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The Atlantic Monthly | December 2001
 
Word Fugitives

by Barbara Wallraff
 

he responses to the July/August request for "a word for an object that works only if one employs a trick known to its owner or frequent user" were all over the map, in both senses of that expression. Some readers suggested eponyms—in particular, the likes of fonzie, fonzable, and fonzer, all intended to evoke "the Fonz," Henry Winkler's character in the sitcom Happy Days, because of his ability to get the jukebox to work by giving it a whack.

Evelin Sullivan, of Redwood City, California, who had asked for help in finding this word fugitive in the first place, wrote again to propose a coinage: jigglit. A couple of people suggested fussgadget. Bob Israel, of Westford, Massachusetts, proposed computer, explaining, "I've never seen one that didn't require regular trickery to keep it going." Several people proposed wife, husband, or spouse.

Neologisms beginning with thingama- were popular—for instance, thingamajiggler and thingamabobject. Ones beginning with idio- were more popular still, arriving from as far away as Karachi, Pakistan. Michael Mates, an officer at the U.S. Consulate General there, submitted idiosynpractical. Nifty word, but we were looking for a noun. Other readers sent in idiosecretic, idiopathetic, idiosymatic, and—hooray, some nouns!—idiosyncrathing and idiosyncontraption. Top honors go to Arun Shankar, of York, Pennsylvania, for thinking along these lines but thinking a bit more, well, idiosyncretically than most, to arrive at idiosynamajig.

In response to the other July/August request, for a word to describe a "fear of inadvertently throwing something valuable out with the garbage," many, many phobias arrived. Evidently the readers who sent them in suffer from neither doxophobia (fear of expressing opinions) nor neophobia (fear of anything new or novel), and some would even seem to be remarkably free of catagelophobia (fear of being ridiculed). Jacob de Jager, of Bountiful, Utah, proposed discardphobia; Yvonne R. Freund, of Portland, Oregon, the hard-to-pronounce dumphobia; Elizabeth B. Chast, of Brooklyn, New York, the Francophilic jeteraphobia; and Walter F. Tanski, of Troy, New York, the Hellenologophobic (that is, evidencing a fear of Greek terms) throwawayoopsaphobia. Ivan Cooper, of Traverse City, Michigan, offered up a nice variation on the theme: phthrobia.

The apparently Hellenologophilic Crawford MacKeand, of Greenville, Delaware, proposed "the too-little-known word losthrophobia." He went on to explain, "That current editions of the standard reference works appear to have passed it over is unfortunate, as it brings with it an interesting history. Although folk etymology embraces an obvious derivation, it is of course to the classical Greek, and especially that of Homer, that we should turn for a full understanding. While Liddell & Scott's Greek-English Lexicon offers us the Attic , it is clearly to the Homeric that we should turn (A Lexicon of the Homeric Dialect, Cunliffe R. J., Blackie, London 1924). This had the well-established significance of 'most agreeable' or 'most advisable,' presumably identical to the unattested Koine word . The sense-inversion phenomenon in the English word is worthy of note, though not uncommon in derivative terminology, e.g. longshanks for a notably short person. A connection with loss, and with inadvertent discard, appears to have arisen at a relatively recent date, possibly even in our own century." Never mind that according to a recent, highly diplomatic e-mail from Samantha Schad, Ph.D., the senior assistant editor responsible for the classical component of etymologies in the Oxford English Dictionary, this account amounts to a gossamer of information laid delicately upon utter nonsense. MacKeand takes top honors.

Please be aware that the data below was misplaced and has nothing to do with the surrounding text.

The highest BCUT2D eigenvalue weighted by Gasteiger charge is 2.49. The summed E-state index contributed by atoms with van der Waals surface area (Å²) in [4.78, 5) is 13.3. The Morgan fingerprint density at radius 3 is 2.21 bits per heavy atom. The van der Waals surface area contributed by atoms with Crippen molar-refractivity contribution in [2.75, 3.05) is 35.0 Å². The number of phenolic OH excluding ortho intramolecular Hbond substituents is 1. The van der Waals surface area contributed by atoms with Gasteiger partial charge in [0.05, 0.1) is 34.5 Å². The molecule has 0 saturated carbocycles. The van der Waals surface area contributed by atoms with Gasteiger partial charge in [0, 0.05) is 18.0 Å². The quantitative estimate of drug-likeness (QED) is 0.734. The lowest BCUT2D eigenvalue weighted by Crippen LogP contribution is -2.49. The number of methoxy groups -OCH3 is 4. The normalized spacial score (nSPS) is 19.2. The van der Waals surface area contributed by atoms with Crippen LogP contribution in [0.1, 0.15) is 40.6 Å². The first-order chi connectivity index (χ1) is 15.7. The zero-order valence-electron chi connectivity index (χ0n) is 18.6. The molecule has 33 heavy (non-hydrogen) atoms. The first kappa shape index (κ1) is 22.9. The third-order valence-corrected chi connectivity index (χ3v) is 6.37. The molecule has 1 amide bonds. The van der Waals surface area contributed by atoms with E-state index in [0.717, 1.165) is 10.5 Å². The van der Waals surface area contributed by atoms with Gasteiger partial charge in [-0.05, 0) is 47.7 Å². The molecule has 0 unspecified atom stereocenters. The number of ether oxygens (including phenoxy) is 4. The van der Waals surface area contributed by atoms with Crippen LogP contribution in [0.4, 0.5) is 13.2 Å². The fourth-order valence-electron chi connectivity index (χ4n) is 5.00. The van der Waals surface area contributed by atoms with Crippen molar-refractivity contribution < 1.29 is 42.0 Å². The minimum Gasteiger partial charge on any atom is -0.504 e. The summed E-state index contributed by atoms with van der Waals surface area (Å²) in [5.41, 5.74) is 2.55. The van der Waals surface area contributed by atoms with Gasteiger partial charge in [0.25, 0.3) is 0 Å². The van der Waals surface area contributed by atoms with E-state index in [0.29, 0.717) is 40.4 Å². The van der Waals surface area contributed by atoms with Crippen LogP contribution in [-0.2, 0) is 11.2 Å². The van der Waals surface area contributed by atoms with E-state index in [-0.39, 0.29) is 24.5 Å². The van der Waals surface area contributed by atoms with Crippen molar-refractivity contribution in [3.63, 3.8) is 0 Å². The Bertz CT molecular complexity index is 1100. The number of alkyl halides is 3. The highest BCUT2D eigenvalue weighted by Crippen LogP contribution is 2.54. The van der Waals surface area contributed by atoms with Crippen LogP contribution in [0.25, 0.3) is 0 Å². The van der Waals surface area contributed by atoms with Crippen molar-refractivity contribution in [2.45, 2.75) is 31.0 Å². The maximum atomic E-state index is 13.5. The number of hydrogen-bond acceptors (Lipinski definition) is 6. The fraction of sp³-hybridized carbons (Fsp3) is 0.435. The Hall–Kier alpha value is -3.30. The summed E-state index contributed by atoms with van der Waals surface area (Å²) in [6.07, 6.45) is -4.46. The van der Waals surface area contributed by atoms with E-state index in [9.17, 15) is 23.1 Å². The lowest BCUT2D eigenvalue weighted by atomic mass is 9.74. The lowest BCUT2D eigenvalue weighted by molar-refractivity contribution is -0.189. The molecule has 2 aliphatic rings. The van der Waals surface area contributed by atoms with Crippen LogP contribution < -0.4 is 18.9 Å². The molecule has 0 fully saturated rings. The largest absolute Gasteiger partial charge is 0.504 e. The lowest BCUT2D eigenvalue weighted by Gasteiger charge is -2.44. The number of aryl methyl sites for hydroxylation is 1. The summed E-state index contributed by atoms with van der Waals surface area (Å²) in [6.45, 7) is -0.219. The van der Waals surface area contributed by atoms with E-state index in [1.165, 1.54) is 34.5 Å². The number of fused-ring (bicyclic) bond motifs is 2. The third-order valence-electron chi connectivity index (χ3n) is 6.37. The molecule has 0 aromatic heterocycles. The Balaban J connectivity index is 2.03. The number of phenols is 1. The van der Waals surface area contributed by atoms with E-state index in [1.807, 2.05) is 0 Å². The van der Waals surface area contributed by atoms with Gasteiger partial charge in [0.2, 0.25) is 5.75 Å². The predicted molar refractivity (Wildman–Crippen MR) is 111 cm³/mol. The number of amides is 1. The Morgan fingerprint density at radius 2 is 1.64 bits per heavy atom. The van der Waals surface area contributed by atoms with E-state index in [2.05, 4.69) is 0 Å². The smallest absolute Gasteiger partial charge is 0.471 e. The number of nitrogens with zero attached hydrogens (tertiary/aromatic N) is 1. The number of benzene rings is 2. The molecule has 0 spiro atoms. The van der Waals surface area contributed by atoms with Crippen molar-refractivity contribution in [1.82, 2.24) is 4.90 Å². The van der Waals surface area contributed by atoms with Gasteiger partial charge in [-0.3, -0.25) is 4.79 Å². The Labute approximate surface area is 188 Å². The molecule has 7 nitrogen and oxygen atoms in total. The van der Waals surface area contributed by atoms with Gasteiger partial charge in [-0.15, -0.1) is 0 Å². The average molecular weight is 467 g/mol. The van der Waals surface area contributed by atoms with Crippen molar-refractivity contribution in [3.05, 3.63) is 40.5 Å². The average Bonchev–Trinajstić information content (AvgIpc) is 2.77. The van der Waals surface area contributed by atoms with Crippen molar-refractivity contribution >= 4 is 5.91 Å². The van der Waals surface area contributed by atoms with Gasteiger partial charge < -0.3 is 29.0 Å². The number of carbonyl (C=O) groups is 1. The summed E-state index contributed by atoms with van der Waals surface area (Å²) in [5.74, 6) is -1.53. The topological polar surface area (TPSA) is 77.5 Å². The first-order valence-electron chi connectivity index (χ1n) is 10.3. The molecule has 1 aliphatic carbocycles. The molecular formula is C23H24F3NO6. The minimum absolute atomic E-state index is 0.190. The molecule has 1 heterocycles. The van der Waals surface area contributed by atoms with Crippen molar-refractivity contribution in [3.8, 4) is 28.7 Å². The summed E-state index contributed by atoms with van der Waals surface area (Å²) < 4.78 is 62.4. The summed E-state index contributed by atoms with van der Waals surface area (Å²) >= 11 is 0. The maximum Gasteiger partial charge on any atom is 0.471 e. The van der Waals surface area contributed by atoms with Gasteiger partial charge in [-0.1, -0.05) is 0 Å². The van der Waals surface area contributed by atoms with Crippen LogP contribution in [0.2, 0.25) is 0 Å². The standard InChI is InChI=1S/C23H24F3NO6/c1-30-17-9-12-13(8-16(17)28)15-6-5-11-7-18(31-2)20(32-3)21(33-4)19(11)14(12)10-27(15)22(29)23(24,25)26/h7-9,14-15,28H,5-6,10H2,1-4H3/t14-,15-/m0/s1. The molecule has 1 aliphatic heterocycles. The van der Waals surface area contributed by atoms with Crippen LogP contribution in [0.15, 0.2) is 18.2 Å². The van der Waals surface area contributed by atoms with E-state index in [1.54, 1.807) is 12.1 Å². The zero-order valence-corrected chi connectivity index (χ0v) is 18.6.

Now CROSS G. MOORADIAN, of Troy, Michigan, writes, "Surely, at one time or another each of us has bought or received a gift that, truth be known, the giver secretly hoped to take possession of for himself. I can't think of a word for this kind of gift. Help."

And DEBORAH REDDEN, of McDonough, Georgia, writes, "A friend has a habit of taking a lovely song and changing one or two words to make it vulgar—which he thinks is funny. The next time the song is played, I 'hear' his crude version and not the actual rendition. Many of my favorite songs have been ruined in this manner. What would you call this? And is there a name for him?"

Send words that meet Cross G. Mooradian's or Deborah Redden's purposes to Word Fugitives, The Atlantic Monthly, 77 North Washington Street, Boston, MA 02114, or visit the Word Fugitives page on our Web site, at www.theatlantic.com/fugitives. Submissions must be received by December 31. Use the same addresses to submit word fugitives that you'd like The Atlantic's help in finding. Letters become the property of Word Fugitives and may be edited.

Readers whose queries are published and those whose words are singled out for top honors will each receive, with our thanks, a selection of recent autographed books by
Atlantic authors. The next installment's correspondents will be sent Free Flight, by James Fallows; The Truth About Dogs, by Stephen Budiansky; and Drowning Ruth by Christina Schwarz.

What do you think? Discuss this article in Post & Riposte.


Copyright © 2001 by The Atlantic Monthly Group. All rights reserved.
The Atlantic Monthly; December 2001; Word Fugitives; Volume 288, No. 5; 152.